Dr BhupinderPal Singh1, Dr Jharna Rani Sarker2, Dr Annette Cowie3, Dr Yunying Fang1, Mr Damian Collins1, Dr Warwick Badgery4, Prof Ram Dalal5
1NSW Department of Primary Industries, Elizabeth Macarthur Agricultural Institute, Menangle NSW 2568, Australia , Sydney/Menangle, Australia, 2University of New England, School of Environmental and Rural Science, Armidale, Australia, 3NSW Department of Primary Industries, Livestock Industries Centre, Armidale, Australia, 4NSW Department of Primary Industries, Orange Agricultural Institute, Orange, Australia, 5School of Agriculture and Food Sciences, The University of Queensland, St Lucia, Australia
There is a limited understanding of the impact of long-term management practices on soil organic carbon (SOC) and total nitrogen (N), sulphur (S) and phosphorus (P) concentrations in aggregates from different soils and consequent effects on SOC and nutrient storage in agro-ecosystems. Soils from long-term (16–46 years) management systems in semi-arid (Luvisol in Condobolin, NSW), Mediterranean (Luvisol in Merredin, WA) and sub-tropical (Vertisol in Hermitage, QLD) environments were collected (up to 30 cm depth). Dry- and wet-sieving techniques were used to fractionate the soils into mega-aggregates (>2mm), macro-aggregates (2–0.25mm), micro-aggregates (0.25–0.053mm), and silt-plus-clay (<0.053mm). The practices in the Luvisol were conventional (CT) and reduced tillage (RT) under mixed farming, no-till (NT) under continuous cropping, and perennial pasture (PP) at Condobolin, and stubble either retained (SR) or burnt (SB) under continuous cropping at Merredin. The practices in the Vertisol were CT, NT with either SR or SB under continuous cropping at Hermitage.
In the Luvisols, the practices had no effects on SOC and total N, S and P stocks (at all depths to 30 cm). However, in the Vertisol, the NT-SR showed higher SOC (p<0.10) and total N, S, and P (p<0.05) stocks than the other treatments at 0–10 cm only. The SOC and N concentrations were higher (p<0.05) in the wet-sieved silt-plus-clay fractions and mega-aggregates than macro- and micro-aggregates in the PP and NT at Condobolin, and SR at Merredin only (cf. other treatments at 0–10 cm). At Hermitage, SOC and N concentrations were in the order of dry- or wet-sieved silt-plus-clay ≥ micro-> mega- ≥ macro-aggregates in the NT-SR treatment only. Total S concentration was in the order of macro- ≥ micro- > mega-aggregates across all the treatments and was higher in the PP at Condobolin (0–10 cm), and in the SR at Merredin (all soil depths) than the other treatments. Further, at Merredin, both SR and SB had higher P concentration in macro- and micro- than mega-aggregates. In summary, although the PP, NT, and SR (compared with other treatments) had minimal impact on total SOC and nutrient stocks, these practices had higher SOC and/or nutrient concentrations in the finer aggregate fractions (silt-plus-clay or microaggregates). These ﬁndings suggest that sustainable farming practices such as minimal soil disturbance, stubble retention, and continual organic matter input in the systems are important for increasing SOC and nutrient storage while maintaining soil structural stability and building systems’ resilience.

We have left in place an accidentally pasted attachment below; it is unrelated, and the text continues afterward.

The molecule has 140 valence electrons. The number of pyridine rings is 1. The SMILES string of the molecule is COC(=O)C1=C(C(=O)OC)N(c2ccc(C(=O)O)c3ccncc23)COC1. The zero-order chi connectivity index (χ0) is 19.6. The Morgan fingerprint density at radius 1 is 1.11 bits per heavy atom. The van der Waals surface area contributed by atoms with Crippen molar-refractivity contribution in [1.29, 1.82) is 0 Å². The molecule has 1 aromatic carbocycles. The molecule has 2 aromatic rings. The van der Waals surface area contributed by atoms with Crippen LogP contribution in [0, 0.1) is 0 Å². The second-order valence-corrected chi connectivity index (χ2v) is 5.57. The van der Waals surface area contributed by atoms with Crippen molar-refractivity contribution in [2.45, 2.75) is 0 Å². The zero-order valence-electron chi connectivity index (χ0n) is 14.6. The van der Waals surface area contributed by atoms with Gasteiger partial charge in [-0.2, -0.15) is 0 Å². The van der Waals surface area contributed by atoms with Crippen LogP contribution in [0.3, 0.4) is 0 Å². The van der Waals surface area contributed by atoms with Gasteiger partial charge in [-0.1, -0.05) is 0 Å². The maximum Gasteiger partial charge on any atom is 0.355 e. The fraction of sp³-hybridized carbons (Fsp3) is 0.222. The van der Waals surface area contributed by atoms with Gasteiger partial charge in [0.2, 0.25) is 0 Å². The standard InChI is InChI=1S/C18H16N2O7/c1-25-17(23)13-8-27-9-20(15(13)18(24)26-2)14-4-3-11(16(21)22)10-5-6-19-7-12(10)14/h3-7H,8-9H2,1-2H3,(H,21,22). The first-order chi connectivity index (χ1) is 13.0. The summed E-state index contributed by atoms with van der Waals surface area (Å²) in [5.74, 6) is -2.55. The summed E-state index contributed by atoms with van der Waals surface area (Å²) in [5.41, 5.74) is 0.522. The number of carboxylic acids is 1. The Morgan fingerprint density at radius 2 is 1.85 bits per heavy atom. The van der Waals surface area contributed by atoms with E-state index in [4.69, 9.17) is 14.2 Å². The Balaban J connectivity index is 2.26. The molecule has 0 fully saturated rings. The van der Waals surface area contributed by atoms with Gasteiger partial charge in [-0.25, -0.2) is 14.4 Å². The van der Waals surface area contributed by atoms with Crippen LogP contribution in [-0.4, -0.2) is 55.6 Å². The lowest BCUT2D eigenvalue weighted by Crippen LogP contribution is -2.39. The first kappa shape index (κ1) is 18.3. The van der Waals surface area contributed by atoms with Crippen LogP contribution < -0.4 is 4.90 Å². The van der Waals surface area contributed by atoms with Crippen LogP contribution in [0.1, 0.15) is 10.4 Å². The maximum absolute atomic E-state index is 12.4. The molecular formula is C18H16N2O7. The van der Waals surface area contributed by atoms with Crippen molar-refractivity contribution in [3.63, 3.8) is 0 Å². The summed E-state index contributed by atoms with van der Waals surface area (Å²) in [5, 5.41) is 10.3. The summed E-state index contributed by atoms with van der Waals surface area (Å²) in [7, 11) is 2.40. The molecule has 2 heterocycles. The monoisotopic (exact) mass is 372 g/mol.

Adjunct Professor Bhupinder Pal (“BP”) Singh is working as Principal Research Scientist with NSW Department of Primary Industries. His research interests are in the areas of soil science, ecology, biogeochemistry, and understanding the role of soil organic matter functionality, such as carbon and nutrient cycling in agro-ecosystems. Dr Singh disseminates his research outcomes to stakeholders, via invited lectures, field-day participation, and (inter)national conferences, underpinning improved management strategies for sustainable agriculture.